The Mom Project has a community of highly qualified, diverse talent that are actively searching for jobs with incredible employers, like you, who offer all types of positions- full-time, flexible, remote. The first step to connecting with our community is to post open roles on our marketplace. But how do you make sure you’re writing a job description that accurately reflects the role responsibilities and helps you garner interest from the right candidates?
Writing a job description can feel like a job in itself...but having worked with partners on thousands of roles, we know how! This guide is your resource for creating an effective job description to attract the best candidates on The Mom Project.
Before we get to writing, let’s talk briefly about using inclusive language. Why does the language you use matter? Studies show that men are more likely to apply for jobs when they meet only 60% of the qualifications, whereas women are more likely to apply only when they meet 100% of the qualifications.1
Writing an inclusive job description will help ensure you get the widest range of qualified talent for your role. A few tips:
Stick to your true must-have requirements, so that your “nice to haves” don’t get in the way of relevant applicants.
Use gender neutral pronouns -- try “you” instead of “he” or “she”.
Avoid vague language that may sound fun, but could be unintentionally unclear or tied to gender. (Do you really need a Sales Ninja, or are you looking for a Sales Associate?)
Skip corporate jargon and acronyms that may keep qualified candidates from applying.
Call out your family-friendly policies or benefits that employees have access to.
Has your company received any recognition for workplace flexibility or diversity and inclusion? Highlight it!
Now, let’s get down to business - beginning with an outline of a job description:
This is your company pitch to candidates who review the job posting. It should include what your company does, what your mission is, and what sets you apart from other companies. The Mom Project partners with empowering and family-friendly companies, so make sure this comes across in your summary!
Tip: Remember, the talent applying won’t know your company name until they secure an interview, so describe your company with as much detail and pride as possible.
2. Position summary
What are you seeking specifically for the role? Write a few lines to include the high-level objectives, required skills or tools, and the team this position will sit on. Is there a training process with this role? What will the first two weeks on the job look like? If applicable, you can include the supervision received or any direct reports.
Tip: This is your 2-3 sentence description of the position. How would you describe it to a coworker in the elevator?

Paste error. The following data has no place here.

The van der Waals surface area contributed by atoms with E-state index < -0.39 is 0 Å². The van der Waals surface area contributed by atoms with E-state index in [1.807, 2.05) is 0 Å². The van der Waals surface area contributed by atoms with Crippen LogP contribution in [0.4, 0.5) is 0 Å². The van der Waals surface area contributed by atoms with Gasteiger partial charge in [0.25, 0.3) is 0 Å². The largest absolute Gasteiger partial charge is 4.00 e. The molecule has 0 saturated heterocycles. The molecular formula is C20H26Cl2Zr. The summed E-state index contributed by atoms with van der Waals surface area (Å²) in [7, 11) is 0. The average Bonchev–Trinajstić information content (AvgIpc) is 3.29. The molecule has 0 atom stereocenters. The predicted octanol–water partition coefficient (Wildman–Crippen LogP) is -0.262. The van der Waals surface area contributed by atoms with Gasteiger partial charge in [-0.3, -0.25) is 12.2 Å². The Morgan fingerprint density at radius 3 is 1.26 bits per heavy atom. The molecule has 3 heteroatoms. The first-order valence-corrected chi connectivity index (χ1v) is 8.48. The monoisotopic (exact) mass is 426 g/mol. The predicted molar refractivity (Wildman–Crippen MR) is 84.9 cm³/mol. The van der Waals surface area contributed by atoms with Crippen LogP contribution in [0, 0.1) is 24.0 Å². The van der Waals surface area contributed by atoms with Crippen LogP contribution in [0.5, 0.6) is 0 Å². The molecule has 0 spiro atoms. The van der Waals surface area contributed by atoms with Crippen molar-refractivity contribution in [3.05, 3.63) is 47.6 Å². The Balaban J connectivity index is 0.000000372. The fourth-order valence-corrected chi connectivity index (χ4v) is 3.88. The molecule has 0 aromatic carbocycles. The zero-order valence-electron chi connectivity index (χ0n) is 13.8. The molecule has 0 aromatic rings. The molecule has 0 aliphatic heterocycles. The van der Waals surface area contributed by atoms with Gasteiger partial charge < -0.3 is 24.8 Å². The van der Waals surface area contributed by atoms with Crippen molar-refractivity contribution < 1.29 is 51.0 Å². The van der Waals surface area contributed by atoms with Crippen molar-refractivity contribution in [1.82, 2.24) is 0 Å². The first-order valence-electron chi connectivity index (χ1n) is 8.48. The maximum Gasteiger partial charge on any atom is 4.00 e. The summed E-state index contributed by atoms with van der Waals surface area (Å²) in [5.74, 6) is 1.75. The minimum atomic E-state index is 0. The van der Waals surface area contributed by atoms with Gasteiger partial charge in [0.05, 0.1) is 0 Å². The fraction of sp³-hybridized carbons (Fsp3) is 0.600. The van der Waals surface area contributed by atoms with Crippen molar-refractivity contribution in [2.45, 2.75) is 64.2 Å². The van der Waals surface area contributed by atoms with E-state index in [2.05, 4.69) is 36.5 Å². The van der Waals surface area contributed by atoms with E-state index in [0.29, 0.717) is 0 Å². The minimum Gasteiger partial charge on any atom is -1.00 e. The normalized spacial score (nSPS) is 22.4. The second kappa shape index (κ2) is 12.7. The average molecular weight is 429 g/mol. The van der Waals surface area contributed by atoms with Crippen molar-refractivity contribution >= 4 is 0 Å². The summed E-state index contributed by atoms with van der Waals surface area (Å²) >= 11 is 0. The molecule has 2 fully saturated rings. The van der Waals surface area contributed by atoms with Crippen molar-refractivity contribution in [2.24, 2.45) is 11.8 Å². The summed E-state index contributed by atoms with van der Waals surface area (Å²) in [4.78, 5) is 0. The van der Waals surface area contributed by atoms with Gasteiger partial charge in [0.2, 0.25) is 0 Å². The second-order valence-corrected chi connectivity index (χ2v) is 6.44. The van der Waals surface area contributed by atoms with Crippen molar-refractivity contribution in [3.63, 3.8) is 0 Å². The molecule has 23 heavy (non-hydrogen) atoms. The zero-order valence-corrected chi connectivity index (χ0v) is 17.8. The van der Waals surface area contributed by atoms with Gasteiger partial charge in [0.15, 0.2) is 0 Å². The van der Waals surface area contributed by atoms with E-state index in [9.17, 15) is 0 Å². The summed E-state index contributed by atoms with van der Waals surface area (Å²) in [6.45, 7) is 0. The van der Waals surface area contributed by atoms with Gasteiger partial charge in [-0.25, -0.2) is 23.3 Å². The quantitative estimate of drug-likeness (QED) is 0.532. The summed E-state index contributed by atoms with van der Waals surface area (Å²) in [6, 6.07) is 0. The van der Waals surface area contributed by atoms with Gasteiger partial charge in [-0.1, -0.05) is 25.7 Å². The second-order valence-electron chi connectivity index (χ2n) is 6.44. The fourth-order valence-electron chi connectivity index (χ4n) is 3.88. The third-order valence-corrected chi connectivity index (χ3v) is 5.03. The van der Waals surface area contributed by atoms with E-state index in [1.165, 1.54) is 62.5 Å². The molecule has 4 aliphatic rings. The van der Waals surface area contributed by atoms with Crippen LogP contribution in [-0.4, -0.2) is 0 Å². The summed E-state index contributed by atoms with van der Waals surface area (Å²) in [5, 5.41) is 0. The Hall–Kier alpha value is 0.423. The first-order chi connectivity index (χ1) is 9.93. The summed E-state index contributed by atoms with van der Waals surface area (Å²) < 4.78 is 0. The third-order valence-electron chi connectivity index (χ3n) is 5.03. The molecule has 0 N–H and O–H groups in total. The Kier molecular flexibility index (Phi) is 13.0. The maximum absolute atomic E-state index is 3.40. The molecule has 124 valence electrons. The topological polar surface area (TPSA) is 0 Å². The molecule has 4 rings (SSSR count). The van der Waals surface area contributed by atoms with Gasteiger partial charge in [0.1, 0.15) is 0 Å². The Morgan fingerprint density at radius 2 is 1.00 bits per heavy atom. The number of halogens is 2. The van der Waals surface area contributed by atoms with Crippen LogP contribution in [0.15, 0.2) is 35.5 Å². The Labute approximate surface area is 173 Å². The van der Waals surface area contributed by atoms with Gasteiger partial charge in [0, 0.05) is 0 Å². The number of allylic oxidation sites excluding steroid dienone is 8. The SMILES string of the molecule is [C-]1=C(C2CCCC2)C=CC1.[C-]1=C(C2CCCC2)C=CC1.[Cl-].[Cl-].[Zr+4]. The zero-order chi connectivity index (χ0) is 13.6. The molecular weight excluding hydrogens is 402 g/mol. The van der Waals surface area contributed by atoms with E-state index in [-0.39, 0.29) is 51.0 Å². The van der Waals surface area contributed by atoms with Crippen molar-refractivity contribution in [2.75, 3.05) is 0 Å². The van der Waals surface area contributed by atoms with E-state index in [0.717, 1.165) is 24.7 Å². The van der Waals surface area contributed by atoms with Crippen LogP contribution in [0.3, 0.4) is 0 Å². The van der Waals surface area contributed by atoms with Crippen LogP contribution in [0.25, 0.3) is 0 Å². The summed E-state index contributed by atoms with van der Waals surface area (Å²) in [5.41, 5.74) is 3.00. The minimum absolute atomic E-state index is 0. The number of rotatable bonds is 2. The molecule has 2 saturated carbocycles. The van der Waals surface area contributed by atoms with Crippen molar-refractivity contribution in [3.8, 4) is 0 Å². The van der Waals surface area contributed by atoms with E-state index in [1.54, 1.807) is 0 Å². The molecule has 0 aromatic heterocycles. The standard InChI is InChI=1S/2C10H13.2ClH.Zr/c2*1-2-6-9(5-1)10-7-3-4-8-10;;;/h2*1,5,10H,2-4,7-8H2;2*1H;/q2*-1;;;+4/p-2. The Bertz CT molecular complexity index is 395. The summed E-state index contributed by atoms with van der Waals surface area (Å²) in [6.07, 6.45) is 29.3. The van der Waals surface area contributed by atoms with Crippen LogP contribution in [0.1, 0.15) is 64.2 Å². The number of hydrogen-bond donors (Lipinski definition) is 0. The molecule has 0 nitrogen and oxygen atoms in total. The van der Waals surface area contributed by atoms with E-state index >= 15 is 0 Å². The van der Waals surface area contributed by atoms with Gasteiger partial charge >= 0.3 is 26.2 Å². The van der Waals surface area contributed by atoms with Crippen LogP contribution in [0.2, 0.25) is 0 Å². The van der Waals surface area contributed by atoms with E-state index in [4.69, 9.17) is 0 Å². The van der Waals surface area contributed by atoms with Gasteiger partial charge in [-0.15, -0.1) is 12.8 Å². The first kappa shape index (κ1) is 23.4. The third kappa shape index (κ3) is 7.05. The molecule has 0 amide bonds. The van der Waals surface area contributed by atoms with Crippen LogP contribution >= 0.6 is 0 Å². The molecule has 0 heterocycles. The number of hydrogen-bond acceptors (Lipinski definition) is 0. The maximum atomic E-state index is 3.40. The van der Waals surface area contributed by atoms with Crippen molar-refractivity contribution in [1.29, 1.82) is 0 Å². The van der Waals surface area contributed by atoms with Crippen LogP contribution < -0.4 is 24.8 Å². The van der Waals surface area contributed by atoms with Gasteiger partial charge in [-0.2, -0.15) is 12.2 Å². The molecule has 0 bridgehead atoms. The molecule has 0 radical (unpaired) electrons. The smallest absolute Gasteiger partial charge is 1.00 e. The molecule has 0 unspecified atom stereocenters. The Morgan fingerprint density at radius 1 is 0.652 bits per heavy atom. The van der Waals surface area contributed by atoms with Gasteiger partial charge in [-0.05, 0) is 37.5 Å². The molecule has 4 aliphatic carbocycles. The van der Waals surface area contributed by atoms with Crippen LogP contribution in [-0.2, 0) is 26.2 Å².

3. Role responsibilities
The responsibilities of the role are typically posted in a list format, starting with the top priorities and essential functions, working down to smaller tasks. Dive into detail about what deliverables are expected of the candidate. To build out a list on the responsibilities, ask yourself and the hiring manager:
What tasks will be performed?
What initiatives need support and execution?
What deliverables will this candidate work on day-to-day?
What deliverables will this candidate work on long-term?
What teams will this candidate be collaborating with, if any?
Tip: Start the bullets in the list with strong action words like develop, build, collaborate, drive, integrate, or assist.
4. Candidate qualifications
Candidate qualifications can range from knowledge, prior experience, education, and skills. The more concrete your requirements are, the more on-target the applications you receive are. To build the qualifications list ask yourself or the hiring team:
What skills are necessary for this role?
If it’s a technical role, is any specific software experience required?
What abilities or competencies are needed? Avoid generic skills like “excellent communication skills”, “strong work ethic”, or “proficiency in Microsoft word”
What minimum level of industry experience, education, or certification is acceptable?
What must-have qualifications, and preferred degree or industry would I like to see listed on an applicant’s resume?
Tip: At The Mom Project, we refer to skills as Superpowers. When building profiles, our talent picks their Superpowers so our algorithm can better match them with employers.
5. Company disclaimers, benefits, and perks
You’re posting in the The Mom Project marketplace because of the flexibility, diversity, and amazing benefits your company offers - so own it! Add your company disclaimer, list out benefits, or call out the cool perks you provide your employees. Benefits such as opportunities for professional development or mentorship programs are great selling points!
Tip: When creating your job posting in The Mom Project marketplace, you’ll be asked to include Flex Factors like schedule, ability to work remotely, and amount of travel. These factors help our algorithm better match you with qualified talent awaiting their best opportunity. It also helps moms who have schedule restrictions apply to the right jobs, so be sure you know the specifics for the role!
Bonus: Putting effort into writing a complete job description now will offer benefits after you hire. Leverage the job description by using it as a measure for performance reviews or as an aid for career planning.
Now that you’ve got the tips and tools for writing a job description, do you have an open role you’re ready to fill? Login and post a role.